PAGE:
Kevin Durant has a reputation of being not only one of the best basketball players in the game, but also as one of the most genuine human beings to be associated with the league today. And he keeps doing things to solidify that image.
After a devastating tornado ripped through parts of Oklahoma, Durant personally donated $1 million to relief efforts. This was by no means mandatory, but his sparkling gesture moved the Thunder organization to match the donation with another million, and the NBA teamed with the players union to kick in a million more.
But Durant didn’t stop there. He asked his biggest sponsor to help with the relief efforts as well, and they came through just as you’d expect.
Reached out to my @nike fam to see if they could help Oklahoma.They’re in. gonike.me/OKC
“Nike will donate footwear and apparel valued at approximately $1 million to assist those communities most in need via Good360, a nonprofit organization that will distribute the product to prequalified charities. In partnership with Kevin Durant, we will also donate all profits from the sale of his signature shoe, the KD V Elite, sold on nike.com between May 23 and June 15 in equal amounts to Kaboom, a national non-profit that rebuilds playgrounds, and the Moore Public School Foundation, an Oklahoma organization that supports the Moore Public School District.”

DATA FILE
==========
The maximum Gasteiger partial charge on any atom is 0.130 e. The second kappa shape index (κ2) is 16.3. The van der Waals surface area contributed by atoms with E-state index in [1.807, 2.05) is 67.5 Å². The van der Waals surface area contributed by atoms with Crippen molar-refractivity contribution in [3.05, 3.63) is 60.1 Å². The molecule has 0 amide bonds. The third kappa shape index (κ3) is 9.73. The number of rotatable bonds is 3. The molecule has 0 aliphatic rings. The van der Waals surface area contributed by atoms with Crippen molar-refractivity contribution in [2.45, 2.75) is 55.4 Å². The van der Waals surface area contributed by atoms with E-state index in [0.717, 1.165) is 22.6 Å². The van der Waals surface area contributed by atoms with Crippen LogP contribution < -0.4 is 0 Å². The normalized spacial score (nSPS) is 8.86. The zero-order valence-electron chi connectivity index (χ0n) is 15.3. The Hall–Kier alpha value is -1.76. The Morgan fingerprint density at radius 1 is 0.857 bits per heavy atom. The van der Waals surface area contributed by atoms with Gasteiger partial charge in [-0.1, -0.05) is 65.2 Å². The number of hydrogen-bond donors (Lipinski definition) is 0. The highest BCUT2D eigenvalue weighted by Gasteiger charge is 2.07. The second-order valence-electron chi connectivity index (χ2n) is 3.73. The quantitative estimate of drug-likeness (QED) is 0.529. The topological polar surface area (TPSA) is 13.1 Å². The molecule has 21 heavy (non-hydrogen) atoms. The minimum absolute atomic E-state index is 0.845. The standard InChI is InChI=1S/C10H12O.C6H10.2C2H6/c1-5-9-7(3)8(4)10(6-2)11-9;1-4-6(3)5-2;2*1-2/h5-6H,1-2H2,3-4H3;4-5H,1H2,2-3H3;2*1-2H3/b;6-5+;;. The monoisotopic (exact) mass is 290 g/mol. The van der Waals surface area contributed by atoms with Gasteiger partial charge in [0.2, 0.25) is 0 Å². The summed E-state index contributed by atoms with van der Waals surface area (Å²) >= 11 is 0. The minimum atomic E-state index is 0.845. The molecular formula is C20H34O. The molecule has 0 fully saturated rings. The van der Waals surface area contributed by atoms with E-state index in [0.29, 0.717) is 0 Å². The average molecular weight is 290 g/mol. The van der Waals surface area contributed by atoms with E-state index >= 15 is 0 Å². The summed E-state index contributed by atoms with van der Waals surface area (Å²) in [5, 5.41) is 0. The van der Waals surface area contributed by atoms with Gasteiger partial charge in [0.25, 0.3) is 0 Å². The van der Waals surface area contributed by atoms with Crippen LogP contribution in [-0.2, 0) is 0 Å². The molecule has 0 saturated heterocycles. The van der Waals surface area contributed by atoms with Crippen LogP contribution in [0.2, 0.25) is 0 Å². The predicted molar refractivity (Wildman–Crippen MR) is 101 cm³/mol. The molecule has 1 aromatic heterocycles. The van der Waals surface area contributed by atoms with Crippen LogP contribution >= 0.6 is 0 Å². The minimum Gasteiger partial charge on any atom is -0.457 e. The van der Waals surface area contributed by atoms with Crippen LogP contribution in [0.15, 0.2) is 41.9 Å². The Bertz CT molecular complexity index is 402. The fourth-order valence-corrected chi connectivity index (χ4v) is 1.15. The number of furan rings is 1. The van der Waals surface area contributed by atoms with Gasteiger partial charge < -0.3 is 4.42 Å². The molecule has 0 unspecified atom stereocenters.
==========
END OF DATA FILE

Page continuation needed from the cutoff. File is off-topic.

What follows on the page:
In addition to the financial commitment, Durant personally spent time touring the damage and interacting with those affected. The NBA has an entire program set up which encourages teams and players to participate in a minimum number of charitable functions each year. It’s much nicer, however, when one one of the game’s biggest stars recognizes a need and decides to take care of it himself.
Sprained ankle has LeBron James questionable for opener vs. Celtics
INDEPENDENCE, Ohio (AP) —LeBron James‘ playing status for Tuesday’s season opener against Boston remains unclear.
James has been slowed by a sprained left ankle for more than two weeks and it’s still not known whether he’ll be on the floor when the Cavaliers take on the Celtics and Kyrie Irving, who asked to be traded by Cleveland this summer.
Following Monday’s practice, Cavs coach Tyronn Lue said “I really don’t know” when asked if James will play.
James took part in some post-practice shooting drills with teammates. He did not speak with the media as the Cavaliers prepared for their opener, a rematch of last year’s Eastern Conference finals.
James has never missed an opener in his NBA career, and teammate J.R. Smith doesn’t expect him to miss this one.
“Oh, he’s going to go,” Smith said. “He’s going to go, trust me that. I don’t care what he’s got to do, he’s going to play.”
It looks like Denver will ride with the younger Jamal Murray and Emmanuel Mudiay at point guard — a risky proposition. Nelson stabilized the position in the event Murray or Mudiay weren’t ready for bigger roles. The Nuggets aren’t hedging their bets now, which puts plenty of pressure on Murray and Mudiay.
Murray should be fine eventually. Mudiay’s promise is far less certain. But this is a team trying to reach the playoffs now, and it might have to ride out growing pains from its point guards without Nelson as a safety net.
Richard Jefferson became a late entrant into free agency when the Cavaliers traded him and the Hawks waived him.
But the forward is landing on his feet.
Adrian Wojnarowski of ESPN:
Free agent forward Richard Jefferson is closing in on a one-year, $2.3M deal with the Denver Nuggets, league sources tell ESPN.